As I prepare to jaunt down tomorrow to the Hay on Wye Festival of Books, it seemed an AUSPICIOUS TIME to put up the Holly and Angela snippet I had promised.
Looking forward to seeing you, Walesians! Looking forward to seeing you, town of books and books and books!
Angela had agreed to stay in the Water Rising and study Aurimere books with Holly, but Holly was sure that Angie had not thought this process would last long into the night. Angie rested her elbows on the table and regarded the world with a pissed-off stare, as if she hated the night, tables, and air generally.
“What?” she asked flatly.
“Uh,” said Holly. “It’s really nice of you—and Rusty, of course; I like Rusty, who doesn’t like Rusty, he’s so likable—to let Henry stay with you. And to let me stay with you. I really appreciate it. And so does Henry. I’m sure.”
“Okay,” Angela said.
“I mean, it’s not just staying with you, of course. This is a tough time, and—and I bet Henry is grateful for the support. And of course Henry really enjoys your company.”
Angela made a slight face. Holly couldn’t interpret it, other than knowing it meant things were not going well. It was possible that Angie hated appreciation, Henry, the very sound of Holly’s voice, or all of the above.
“Okay,” Angela repeated.
She got back to turning the pages of her book. Holly felt more and more like a creeper, the kind of guy who didn’t say suggestive stuff but did insist on having a conversation, who hassled beautiful girls who obviously wanted to be left alone.
She only knew one way to do things. She didn’t know how girls were supposed to go after other girls.
And yet Angie had fancied Holly once before, and Holly hadn’t even meant to do that. Maybe the problem was that Holly was being too subtle.
“You look tired,” was Holly’s next venture.
She knew that was not the smoothest possible thing to say, but she had a plan.
“Almost constantly,” Angela replied, staring at her book and resting her fingers against her temples. “I am tired of asshole sorcerers, I am tired of having my life threatened, and I am tired in the sense that I want a nap. Yes. And your point would be?”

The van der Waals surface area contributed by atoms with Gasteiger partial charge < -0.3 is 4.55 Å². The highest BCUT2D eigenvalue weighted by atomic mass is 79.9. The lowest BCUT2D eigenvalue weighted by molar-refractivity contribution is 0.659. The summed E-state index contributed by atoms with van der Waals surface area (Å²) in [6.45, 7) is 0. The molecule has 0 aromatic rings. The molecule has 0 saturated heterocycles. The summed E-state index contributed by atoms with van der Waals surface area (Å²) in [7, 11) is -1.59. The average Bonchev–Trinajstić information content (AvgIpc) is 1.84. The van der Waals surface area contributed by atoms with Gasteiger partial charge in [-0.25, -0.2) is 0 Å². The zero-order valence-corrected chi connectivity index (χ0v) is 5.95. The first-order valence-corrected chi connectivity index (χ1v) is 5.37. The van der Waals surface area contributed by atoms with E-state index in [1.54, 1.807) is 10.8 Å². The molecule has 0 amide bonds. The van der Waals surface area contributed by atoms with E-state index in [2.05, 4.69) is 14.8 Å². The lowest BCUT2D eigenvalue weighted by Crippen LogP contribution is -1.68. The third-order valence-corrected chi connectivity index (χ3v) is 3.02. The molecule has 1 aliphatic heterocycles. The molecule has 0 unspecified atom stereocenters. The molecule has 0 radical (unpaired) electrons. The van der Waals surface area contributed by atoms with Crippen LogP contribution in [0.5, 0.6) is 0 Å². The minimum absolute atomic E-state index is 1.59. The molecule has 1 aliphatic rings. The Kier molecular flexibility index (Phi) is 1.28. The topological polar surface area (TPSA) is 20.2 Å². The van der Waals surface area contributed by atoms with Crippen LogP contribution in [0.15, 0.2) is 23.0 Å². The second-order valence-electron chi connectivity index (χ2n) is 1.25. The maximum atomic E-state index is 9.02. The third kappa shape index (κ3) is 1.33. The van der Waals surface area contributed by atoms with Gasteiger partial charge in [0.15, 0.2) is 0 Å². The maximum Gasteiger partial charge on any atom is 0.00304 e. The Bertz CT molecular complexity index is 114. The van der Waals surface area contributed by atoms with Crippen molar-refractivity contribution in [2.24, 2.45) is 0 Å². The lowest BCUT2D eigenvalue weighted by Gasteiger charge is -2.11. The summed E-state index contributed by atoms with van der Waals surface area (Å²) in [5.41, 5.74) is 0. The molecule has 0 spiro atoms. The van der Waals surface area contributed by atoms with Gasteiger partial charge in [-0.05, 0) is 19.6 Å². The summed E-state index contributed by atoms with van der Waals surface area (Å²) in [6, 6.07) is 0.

The temptation to say “Never mind,” and also hide behind the sofa because Angie was terrifying, was almost irresistible.
But Holly wanted to be brave, and she wanted to have this. Guys were often really persistent, and it worked: she didn’t want Angela to think Holly wasn’t trying hard enough because she didn’t like her enough.
Holly braced herself and jumped to her feet.
“Oh, I was just thinking,” she said with forced and perhaps slightly manic brightness. “You must be super tense! How about a massage?”
Before she finished speaking, she had her hands on Angela’s shoulders, so much narrower than a boy’s shoulders and almost fragile-feeling, even though she knew Angie was strong. She felt for an instant a sense of accomplishment.
Angela’s shoulders moved under her hands in a shudder of indignant recoil, like a scandalized maiden snake whose Victorian sensibilities had been deeply offended.
The movement was enough: Holly had her hands off Angela and up in surrender, but Angela spun around in her chair and wheeled on her anyway.
“What,” said Angela, and the ice in her voice chilled Holly, “do you think you are doing?”
“Sorry,” Holly muttered. “I’m really sorry. I didn’t mean to upset you.”
“It was right out of order, Holly,” Angela said.
She was not even standing up, but she was a tower of outrage. Angie might go around traumatizing people, but she always knew exactly what she was doing.
Holly didn’t know how to behave, had never quite known how to be friends, let alone anything more. She was the fluffy idiot her parents had always believed, the girl the other girls didn’t want to be around, not someone who knew the magic trick of being taken seriously. She was so, so stupid.
Holly knew she was blushing and was afraid she was going to cry, which would be even more humiliating.
“I was just trying to—” she got out.
“What?” Angela demanded. “What were you trying to do?”